Soup Season

Cold days have arrived throughout the USA and Canada and even sunny Florida has been bitten by a cold snap.  These cool, crisp temperatures are perfect for simmering a pot of soup on the stove or soup pot.  For over 30 years I’ve been making my family’s favorite vegetable soup.  You can raid your refrigerator for leftovers or add your own fresh vegetables.  If you don’t eat meat, it is delicious substituting chick peas. It’s the combination of spices that make it so yummy.

Bowl of Vegetable Soup
My family’s favorite vegetable soup
Thomas Family Vegetable Soup Recipe


  • 1 lb beef stew – I use small chunks of grass-fed beef
  • 6 cups water
  • 1 tsp dried oregano
  • 2-3 cloves crushed garlic cloves
  • 1 tsp freshly ground pepper
  • sea salt to taste
  • 2 bay leaves
  • 1 TBS minced parsley

Combine meat, water and spices in a large Dutch oven or soup pot.  Bring to a boil and cook over low heat about 30 min.

Add Vegetables:

  • 2 medium onions, quartered
  • 2 medium potatoes, diced
  • 3/4 cup diced carrots
  • 3/4 cup frozen corn ( can eliminate if you have corn sensitivities)
  • 28 oz jar or can of crushed tomatoes.  Fresh and frozen tomatoes work too.
  • Add your own vegetables as you wish!

Soup is Like Family

Fall Bounty for a Healthy Diet

Healthy living to me means taking advantage of all the seasonal produce available at my local farmer’s market and grocery.  I like to include large amounts of whole foods in my diet.  Whole foods are simply foods that are unprocessed and unrefined. When fiber-rich and nutritious foods (what I like to call Super Foods)  are a main part of your healthy diet, you will find yourself naturally eating until you are satisfied without overindulging!

Fall at the farmer’s market is bustling with activity.  The morning air is crisp and cool, and the foods are rich in both color and nutrition.  Here is a sampling of the this week’s fall bounty:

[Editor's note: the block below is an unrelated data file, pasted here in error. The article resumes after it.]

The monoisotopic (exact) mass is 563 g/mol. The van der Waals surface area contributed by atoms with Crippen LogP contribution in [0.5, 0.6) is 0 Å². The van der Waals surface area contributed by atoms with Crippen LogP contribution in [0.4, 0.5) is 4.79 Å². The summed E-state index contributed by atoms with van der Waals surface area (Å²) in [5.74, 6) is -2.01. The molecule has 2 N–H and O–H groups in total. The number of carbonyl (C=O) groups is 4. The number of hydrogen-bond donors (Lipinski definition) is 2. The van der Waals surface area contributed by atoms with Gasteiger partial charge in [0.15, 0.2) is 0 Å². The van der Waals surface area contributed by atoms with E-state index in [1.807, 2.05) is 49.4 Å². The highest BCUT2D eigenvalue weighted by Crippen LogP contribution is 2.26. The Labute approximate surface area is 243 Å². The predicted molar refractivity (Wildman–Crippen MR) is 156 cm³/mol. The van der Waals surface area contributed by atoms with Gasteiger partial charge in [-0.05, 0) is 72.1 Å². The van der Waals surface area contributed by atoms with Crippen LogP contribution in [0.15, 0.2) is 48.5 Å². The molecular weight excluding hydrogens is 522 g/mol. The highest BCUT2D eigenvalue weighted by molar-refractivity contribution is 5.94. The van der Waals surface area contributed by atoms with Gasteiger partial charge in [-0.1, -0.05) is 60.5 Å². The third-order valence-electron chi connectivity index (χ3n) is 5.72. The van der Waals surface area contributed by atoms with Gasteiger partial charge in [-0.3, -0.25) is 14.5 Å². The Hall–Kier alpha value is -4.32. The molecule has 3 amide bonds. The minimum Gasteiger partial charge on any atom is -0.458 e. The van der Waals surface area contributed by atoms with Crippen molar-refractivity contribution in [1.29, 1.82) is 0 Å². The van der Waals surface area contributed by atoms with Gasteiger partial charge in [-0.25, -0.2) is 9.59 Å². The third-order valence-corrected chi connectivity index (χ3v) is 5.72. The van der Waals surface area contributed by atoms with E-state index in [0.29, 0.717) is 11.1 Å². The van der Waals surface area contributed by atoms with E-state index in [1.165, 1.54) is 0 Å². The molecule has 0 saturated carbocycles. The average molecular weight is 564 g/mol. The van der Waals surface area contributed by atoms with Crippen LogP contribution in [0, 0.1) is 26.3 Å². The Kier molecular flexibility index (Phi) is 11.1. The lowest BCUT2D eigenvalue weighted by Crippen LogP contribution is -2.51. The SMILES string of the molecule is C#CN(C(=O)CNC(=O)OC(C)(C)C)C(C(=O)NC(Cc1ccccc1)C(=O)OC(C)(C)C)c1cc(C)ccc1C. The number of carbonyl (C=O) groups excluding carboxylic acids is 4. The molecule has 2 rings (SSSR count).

Eggplant is very low in Saturated Fat, Cholesterol and Sodium. It is also a good source of Vitamin K, Thiamin, Vitamin B6 and Manganese, and a very good source of Dietary Fiber. It has a very low glycemic load of 2.
Sweet Potatoes are very low in Saturated Fat and Cholesterol. It is also a good source of Dietary Fiber, Vitamin B6. and Potassium, and a very good source of Vitamin A, Vitamin C and Manganese. Their glycemic load is only 17, and they are strongly anti-inflammatory.
Kale is low in Saturated Fat, and very low in Cholesterol. It is also a good source of Dietary Fiber, Protein, Thiamin, Riboflavin, Folate, Iron, Magnesium and Phosphorus, and a very good source of Vitamin A, Vitamin C, Vitamin K, Vitamin B6, Calcium, Potassium, Copper and Manganese. It also has a very low glycemic load of 7, and is strongly anti-inflammatory.
Butternut Squash is is very low in Saturated Fat, Cholesterol and Sodium. It is also a good source of Vitamin E (Alpha Tocopherol), Thiamin, Niacin, Vitamin B6, Folate, Calcium and Magnesium, and a very good source of Vitamin A, Vitamin C, Potassium and Manganese. Its glycemic load is 7, and it is rated a moderate anti-inflammatory food.

















So now that you have your fall vegetables home… what now?

So many people have the best intentions in mind when they buy fresh vegetables.  Unfortunately, many of these end up “going bad” in the refrig, or getting moldy in the pantry.   Yes… unlike processed foods, these aren’t filled with preservatives.

So, eat them already!

What you need are some easy recipes that you can either make ahead, or fix quickly when you get home from a long day at work.  Here are some of my favorites:

Healthy Eggplant Parmesan


  • 2 large eggs, lightly beaten
  • 1 tablespoon water
  • 2 cups ground flax seed
  • 1/4 cup (1 ounce) grated fresh Parmesan cheese
  • 2 (1-pound) eggplants, peeled and cut crosswise into 1/2-inch-thick slices
  • cooking spray


  • 1/2 cup torn fresh basil
  • 1/4 cup (1 ounce) grated fresh Parmesan cheese
  • 1/2 teaspoon crushed red pepper
  • 1 1/2 teaspoons minced garlic
  • 1/4 teaspoon salt
  • 1 (16-ounce) container part-skim ricotta cheese, or I have used plain greek yogurt to substitute